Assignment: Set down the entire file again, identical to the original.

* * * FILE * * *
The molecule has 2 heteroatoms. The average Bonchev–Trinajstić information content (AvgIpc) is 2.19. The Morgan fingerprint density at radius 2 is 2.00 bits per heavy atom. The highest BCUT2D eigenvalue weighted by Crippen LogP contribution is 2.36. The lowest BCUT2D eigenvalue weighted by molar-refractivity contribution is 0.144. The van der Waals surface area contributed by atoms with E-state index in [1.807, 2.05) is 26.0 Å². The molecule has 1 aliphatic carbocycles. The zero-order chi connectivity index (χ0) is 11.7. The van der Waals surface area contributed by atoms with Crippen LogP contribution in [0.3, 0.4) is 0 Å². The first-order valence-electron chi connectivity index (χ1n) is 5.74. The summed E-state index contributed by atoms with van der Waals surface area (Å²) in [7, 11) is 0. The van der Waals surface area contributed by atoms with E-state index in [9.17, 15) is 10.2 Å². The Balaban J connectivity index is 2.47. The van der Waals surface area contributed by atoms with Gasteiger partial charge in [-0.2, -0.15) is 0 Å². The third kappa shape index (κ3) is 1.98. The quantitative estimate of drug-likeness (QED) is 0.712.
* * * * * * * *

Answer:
The molecule has 2 heteroatoms. The average Bonchev–Trinajstić information content (AvgIpc) is 2.19. The Morgan fingerprint density at radius 2 is 2.00 bits per heavy atom. The highest BCUT2D eigenvalue weighted by Crippen LogP contribution is 2.36. The lowest BCUT2D eigenvalue weighted by molar-refractivity contribution is 0.144. The van der Waals surface area contributed by atoms with E-state index in [1.807, 2.05) is 26.0 Å². The molecule has 1 aliphatic carbocycles. The zero-order chi connectivity index (χ0) is 11.7. The van der Waals surface area contributed by atoms with Crippen LogP contribution in [0.3, 0.4) is 0 Å². The first-order valence-electron chi connectivity index (χ1n) is 5.74. The summed E-state index contributed by atoms with van der Waals surface area (Å²) in [7, 11) is 0. The van der Waals surface area contributed by atoms with E-state index in [9.17, 15) is 10.2 Å². The Balaban J connectivity index is 2.47. The van der Waals surface area contributed by atoms with Gasteiger partial charge in [-0.2, -0.15) is 0 Å². The third kappa shape index (κ3) is 1.98. The quantitative estimate of drug-likeness (QED) is 0.712.